Historical archaeology in Australia

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Historical archaeology in Australia is the study of Australia's past through material remains such as artifacts (objects), structures (standing and ruined buildings, fences and roads), features (ditches, mounds, canals and landfills), and landscapes modified by human activity in their spatial and stratigraphic contexts.

There has been debate among archaeologists whether the definition of historical archaeology should be time-based (such as "the archaeology of the modern world", where "modern" is defined as 1500 CE onward), subject-based (for example, "the archaeology of capitalism" or method-based (such as "text-aided archaeology").[1] In Australia much of this discussion has been avoided, and definitions of historical archaeology (such as those adopted by the Australasian Society for Historical Archaeology and government regulatory agencies) have focused on a definition emphasising the combined use of documentary and material evidence.[2]

In contrast with archaeological practice in the United Kingdom and the United States, historical archaeology in Australia has been intimately linked with industrial archaeology (sharing common practitioners, research goals and training). Eleanor Casella has noted this association, and the generally positive effect it has had on both fields of study. Historical archaeologists in Australia are better able to understand industrial processes, and industrial archaeologists better able to understand social processes because of this linkage.[3]

The techniques of historical archaeology have also been applied to "contact sites" (Aboriginal historical archaeology). This area of study has looked at the encounters between Aboriginal people and settlers,[4] and has been seen as an overlap of research interests between groups of archaeologists, historians and the Aboriginal community.

Maritime archaeology in Australia may be considered as a discipline within historical archaeology; there is a considerable overlap in interests and techniques, which has been recognised by close relationships between two professional bodies: the Australasian Society for Historical Archaeology and the Australasian Institute for Maritime Archaeology.

History[edit]

The origins of historical archaeology in Australia are generally believed to lie in archaeological investigations by the late William (Bill) Culican at Fossil Beach in Victoria,[5] research at Port Essington, Northern Territory by Jim Allen at the Australian National University in 1966-1968[6] and Judy Birmingham (from the University of Sydney) working at Irrawang Pottery in the Hunter Valley of New South Wales from 1967 to 1975.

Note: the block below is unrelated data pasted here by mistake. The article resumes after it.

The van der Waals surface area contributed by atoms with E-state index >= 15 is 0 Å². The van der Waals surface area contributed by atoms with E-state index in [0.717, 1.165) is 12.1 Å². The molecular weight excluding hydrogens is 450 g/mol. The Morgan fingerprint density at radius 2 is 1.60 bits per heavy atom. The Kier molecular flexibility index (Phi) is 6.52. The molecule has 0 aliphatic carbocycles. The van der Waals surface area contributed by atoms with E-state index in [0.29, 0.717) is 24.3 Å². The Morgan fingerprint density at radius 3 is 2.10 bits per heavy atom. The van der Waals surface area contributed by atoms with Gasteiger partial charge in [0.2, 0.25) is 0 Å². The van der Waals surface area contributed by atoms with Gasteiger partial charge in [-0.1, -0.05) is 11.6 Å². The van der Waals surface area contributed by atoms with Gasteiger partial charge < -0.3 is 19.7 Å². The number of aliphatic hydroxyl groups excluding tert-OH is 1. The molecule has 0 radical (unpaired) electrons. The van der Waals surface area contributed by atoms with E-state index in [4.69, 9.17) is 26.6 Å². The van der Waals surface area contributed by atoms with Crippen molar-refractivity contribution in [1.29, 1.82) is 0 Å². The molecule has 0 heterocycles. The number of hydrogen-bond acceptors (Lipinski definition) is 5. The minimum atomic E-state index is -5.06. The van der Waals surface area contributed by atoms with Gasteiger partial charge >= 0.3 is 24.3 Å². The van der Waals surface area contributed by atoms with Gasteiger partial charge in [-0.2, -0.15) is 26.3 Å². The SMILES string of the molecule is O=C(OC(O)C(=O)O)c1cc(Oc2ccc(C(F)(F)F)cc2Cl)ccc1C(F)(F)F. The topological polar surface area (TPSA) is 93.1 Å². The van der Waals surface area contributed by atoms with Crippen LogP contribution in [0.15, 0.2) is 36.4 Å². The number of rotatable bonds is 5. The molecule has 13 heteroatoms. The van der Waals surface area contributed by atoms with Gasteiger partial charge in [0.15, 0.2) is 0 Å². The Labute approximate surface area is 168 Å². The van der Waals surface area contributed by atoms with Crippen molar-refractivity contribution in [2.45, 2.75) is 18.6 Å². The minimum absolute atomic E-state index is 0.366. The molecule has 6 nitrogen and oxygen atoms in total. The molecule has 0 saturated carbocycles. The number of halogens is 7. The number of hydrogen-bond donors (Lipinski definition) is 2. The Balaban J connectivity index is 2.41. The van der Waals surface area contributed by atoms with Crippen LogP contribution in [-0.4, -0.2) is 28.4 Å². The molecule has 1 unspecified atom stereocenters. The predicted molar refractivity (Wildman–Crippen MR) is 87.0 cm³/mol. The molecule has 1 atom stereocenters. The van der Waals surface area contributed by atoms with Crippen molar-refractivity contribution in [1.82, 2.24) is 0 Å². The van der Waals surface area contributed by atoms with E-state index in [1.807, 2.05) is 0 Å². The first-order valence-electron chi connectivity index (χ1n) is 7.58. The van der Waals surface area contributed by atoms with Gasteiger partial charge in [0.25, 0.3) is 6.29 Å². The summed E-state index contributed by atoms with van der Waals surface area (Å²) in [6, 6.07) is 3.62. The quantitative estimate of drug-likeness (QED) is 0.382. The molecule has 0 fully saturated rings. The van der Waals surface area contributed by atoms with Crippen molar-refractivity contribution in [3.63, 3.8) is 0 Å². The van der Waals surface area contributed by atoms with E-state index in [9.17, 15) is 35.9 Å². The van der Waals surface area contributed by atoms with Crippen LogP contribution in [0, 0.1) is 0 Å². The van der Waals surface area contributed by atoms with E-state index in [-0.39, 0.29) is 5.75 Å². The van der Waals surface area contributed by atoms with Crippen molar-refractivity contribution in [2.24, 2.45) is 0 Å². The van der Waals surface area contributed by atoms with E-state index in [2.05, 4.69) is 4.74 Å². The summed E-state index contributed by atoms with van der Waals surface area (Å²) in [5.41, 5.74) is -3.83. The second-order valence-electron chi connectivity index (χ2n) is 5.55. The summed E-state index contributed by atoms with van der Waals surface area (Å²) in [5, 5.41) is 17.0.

In 1973, Birmingham and historian Ian Jack proposed a course in historical archaeology at the University of Sydney. As detailed by Jack, the proposal was fought by conservative members of the archaeology department; however, it was accepted and the first course in historical archaeology in Australia was taught in 1974 by Birmingham and Jack with contributions from geographer Dennis Jeans and historian Ken Cable. The course had a significant fieldwork component, to give students practical training. As noted by Jack, a number students from the first years of the course went on to contribute in their own right as archaeological consultants or in government.[7]

References[edit]

  1. ^ Orser, Charles E 2002, Encyclopaedia of historical archaeology Routledge, London ; New York ppxiii
  2. ^ see http://www.asha.org.au/historical-archaeology/ and http://www.heritage.nsw.gov.au/06_subnav_02.htm
  3. ^ Casella Eleanor, 2006 “Transplanted technologies and rural relics: Australian Industrial Archaeology and questions that matter”, Australasian Historical Archaeology, 24:65-75
  4. ^ Paterson, Alistair, 2002 "Australian Aboriginal historical archaeology", in Orser, Charles E 2002, Encyclopaedia of historical archaeology, Routledge, London ; New York pp38-42.
  5. ^ Culican, William & Taylor, John, (joint author.) 1972, Fossil Beach cement works, Mornington, Victoria : an essay in industrial archaeology Refulgence Publishers, Deception Bay, Qld
  6. ^ Allen, Jim 2008, Port Essington : the historical archaeology of a north Australian nineteenth century military outpost, Sydney University Press in association with the Australasian Society for Historical Archaeology
  7. ^ Jack, Ian 2006 “Historical Archaeology, Heritage and the University of Sydney”, Australasian Historical Archaeology 24:19-24